A TEWANTIN man who allegedly entered his ex-partners house and acted so aggressively her children called the police has been refused bail.
The same man is also facing a stealing charge after allegedly taking a woman's phone as he waited at the Gympie Magistrates Court for a separate matter.
The 32-year-old man, who cannot be named, faced the Gympie Magistrates Court this week charged with two counts of contravention of a domestic violence order, stealing and driving without a licence.
The prosecutor opposed the defendant's bail application and read the police report that resulted in the domestic violence order contravention charges.
Police alleged the defendant let himself into his ex-partner's house on a night in June, entered the woman's bedroom, and threw a pillow at her to wake her up.
He then allegedly told her to follow him into another room, where he closed the door and began verbally abusing her.
Police alleged the defendant then grabbed the woman in a bear hug, saying, "I love you, give me a hug".
The prosecutor told the court that the woman's children were outside the door at the time, crying for their mother before calling the police.
The defendant's bail application saw a one-day delay because of his sleeping father.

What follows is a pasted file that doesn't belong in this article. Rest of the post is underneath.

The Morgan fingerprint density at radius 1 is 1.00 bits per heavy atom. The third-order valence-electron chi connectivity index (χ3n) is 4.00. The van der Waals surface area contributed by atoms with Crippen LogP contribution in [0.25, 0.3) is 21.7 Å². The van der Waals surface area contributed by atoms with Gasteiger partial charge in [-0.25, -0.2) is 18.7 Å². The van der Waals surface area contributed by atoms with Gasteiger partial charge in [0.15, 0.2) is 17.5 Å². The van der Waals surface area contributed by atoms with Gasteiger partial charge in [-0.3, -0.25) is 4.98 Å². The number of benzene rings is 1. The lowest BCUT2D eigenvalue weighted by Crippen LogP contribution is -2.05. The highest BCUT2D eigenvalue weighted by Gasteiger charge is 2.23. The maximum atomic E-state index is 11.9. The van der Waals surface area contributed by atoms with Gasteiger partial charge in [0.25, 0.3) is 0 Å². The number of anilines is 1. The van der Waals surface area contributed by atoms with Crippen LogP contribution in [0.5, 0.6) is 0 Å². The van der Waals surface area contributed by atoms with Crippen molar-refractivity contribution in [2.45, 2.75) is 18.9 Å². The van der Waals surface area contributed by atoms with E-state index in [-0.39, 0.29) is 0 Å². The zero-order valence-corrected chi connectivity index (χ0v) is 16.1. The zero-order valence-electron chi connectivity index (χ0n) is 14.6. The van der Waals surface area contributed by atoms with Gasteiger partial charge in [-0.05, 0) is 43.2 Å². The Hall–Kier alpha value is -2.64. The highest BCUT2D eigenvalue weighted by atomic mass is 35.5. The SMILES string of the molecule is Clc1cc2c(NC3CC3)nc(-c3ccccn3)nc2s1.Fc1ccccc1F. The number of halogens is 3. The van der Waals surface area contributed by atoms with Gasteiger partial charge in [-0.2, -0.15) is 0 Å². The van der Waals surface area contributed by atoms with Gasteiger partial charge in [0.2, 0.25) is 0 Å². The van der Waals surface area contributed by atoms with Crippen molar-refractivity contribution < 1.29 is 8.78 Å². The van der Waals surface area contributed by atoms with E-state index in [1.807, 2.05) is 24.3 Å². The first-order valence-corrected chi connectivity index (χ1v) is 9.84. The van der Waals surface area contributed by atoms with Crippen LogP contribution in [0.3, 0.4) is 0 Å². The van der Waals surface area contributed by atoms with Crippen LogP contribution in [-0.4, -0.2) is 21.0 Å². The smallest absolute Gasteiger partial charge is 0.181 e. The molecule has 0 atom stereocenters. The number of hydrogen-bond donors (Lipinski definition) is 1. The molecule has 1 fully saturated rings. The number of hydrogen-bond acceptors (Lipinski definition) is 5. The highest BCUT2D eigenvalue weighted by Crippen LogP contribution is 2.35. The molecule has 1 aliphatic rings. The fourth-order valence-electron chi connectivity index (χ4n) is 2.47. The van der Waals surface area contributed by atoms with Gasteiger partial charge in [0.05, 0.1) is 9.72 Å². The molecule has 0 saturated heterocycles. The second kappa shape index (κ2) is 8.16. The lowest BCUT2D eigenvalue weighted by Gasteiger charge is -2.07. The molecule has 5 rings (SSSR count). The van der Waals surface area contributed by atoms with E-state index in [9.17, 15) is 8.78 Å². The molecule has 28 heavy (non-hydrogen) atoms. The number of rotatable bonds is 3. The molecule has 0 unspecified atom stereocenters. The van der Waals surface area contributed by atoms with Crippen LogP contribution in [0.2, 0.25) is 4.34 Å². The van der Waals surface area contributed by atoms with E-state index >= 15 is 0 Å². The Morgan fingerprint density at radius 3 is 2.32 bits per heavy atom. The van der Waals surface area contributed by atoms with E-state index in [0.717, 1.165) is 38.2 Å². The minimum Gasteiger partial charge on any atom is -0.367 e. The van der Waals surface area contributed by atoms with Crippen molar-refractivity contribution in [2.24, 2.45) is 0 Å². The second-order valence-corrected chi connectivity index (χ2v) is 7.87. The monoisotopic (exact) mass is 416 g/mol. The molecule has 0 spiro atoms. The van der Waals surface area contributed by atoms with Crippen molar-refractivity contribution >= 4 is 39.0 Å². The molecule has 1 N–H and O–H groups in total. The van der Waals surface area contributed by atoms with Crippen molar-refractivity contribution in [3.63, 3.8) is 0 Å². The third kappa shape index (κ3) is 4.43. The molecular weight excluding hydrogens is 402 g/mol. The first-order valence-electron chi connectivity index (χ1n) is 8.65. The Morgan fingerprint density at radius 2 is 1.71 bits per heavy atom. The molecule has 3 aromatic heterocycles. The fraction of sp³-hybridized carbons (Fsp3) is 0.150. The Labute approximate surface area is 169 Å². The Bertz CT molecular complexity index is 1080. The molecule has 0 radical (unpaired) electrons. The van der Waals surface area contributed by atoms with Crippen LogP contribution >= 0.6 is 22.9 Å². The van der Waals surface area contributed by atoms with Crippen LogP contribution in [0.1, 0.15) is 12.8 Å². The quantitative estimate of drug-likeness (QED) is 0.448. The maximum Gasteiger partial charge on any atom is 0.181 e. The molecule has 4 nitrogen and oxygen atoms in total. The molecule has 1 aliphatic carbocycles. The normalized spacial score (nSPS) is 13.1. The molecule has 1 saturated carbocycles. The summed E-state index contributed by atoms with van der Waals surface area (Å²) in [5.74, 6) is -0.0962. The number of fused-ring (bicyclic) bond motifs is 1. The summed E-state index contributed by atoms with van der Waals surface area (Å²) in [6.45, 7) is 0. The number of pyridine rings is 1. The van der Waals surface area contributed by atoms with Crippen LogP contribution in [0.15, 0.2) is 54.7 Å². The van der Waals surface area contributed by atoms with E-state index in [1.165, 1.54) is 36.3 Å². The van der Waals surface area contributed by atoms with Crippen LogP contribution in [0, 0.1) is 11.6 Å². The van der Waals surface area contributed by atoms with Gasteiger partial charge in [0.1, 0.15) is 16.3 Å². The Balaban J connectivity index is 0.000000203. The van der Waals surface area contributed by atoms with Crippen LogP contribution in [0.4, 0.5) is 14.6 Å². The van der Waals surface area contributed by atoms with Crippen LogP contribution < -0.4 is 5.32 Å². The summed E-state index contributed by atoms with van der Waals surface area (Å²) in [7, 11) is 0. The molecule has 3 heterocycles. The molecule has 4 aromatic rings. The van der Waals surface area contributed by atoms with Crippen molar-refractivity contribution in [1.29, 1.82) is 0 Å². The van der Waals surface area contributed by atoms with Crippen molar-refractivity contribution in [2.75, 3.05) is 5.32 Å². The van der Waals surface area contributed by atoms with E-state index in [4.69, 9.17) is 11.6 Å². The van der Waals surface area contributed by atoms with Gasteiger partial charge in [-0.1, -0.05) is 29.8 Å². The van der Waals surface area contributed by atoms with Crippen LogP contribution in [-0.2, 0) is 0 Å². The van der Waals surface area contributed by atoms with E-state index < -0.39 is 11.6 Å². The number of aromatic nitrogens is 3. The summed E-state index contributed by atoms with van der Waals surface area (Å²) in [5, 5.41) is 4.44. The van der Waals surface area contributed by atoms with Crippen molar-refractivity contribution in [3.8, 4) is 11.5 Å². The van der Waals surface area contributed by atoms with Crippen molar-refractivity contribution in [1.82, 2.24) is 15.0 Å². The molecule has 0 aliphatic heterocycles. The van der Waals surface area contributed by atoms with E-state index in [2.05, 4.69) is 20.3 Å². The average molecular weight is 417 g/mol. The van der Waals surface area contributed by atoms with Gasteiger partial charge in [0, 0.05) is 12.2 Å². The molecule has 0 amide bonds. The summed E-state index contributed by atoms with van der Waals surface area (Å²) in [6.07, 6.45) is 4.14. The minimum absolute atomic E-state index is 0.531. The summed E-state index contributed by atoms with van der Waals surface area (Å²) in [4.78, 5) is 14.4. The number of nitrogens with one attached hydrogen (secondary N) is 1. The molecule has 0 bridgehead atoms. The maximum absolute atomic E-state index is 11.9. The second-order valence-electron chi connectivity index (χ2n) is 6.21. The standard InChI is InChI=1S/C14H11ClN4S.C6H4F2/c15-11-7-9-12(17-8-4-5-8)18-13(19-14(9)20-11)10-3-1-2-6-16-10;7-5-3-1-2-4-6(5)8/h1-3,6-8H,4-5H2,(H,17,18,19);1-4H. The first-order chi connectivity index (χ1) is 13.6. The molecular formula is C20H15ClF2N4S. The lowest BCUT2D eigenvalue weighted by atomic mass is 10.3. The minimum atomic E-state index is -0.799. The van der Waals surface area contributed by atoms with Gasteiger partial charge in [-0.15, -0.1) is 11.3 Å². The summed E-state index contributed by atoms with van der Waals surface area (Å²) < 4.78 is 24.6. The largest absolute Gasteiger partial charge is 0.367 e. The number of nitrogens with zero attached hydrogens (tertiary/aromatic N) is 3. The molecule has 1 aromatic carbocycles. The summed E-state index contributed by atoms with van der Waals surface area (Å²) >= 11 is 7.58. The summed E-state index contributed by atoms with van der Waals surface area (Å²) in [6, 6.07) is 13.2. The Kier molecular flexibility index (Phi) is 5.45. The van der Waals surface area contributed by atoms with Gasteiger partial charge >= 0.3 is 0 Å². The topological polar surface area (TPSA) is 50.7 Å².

The defendant first appeared in the dock on Monday in an attempt to apply for bail, but his defence lawyer Rachel Tierney was unable to get confirmation until Tuesday that the defendant's parents in Tewantin would allow the defendant to live with them and that they could supervise him whenever he left the property.
Ms Tierney had called the defendant's mother, who told her the defendant's father was still sleeping after a night shift and she would not wake him.
Those details were confirmed by Tuesday.
Ms Tierney said the defendant had plans of employment, had just completed a traffic control course and had been "clean" for nine months.
However, Magistrate M. Baldwin refused bail because the defendant was not likely to obey bail conditions.
"His history is peppered with his unconcerned nature for court orders," Mrs Baldwin said.
She said there was a strong court case for the stealing charge and a "fairly strong" case for the contravention of domestic violence order charge.
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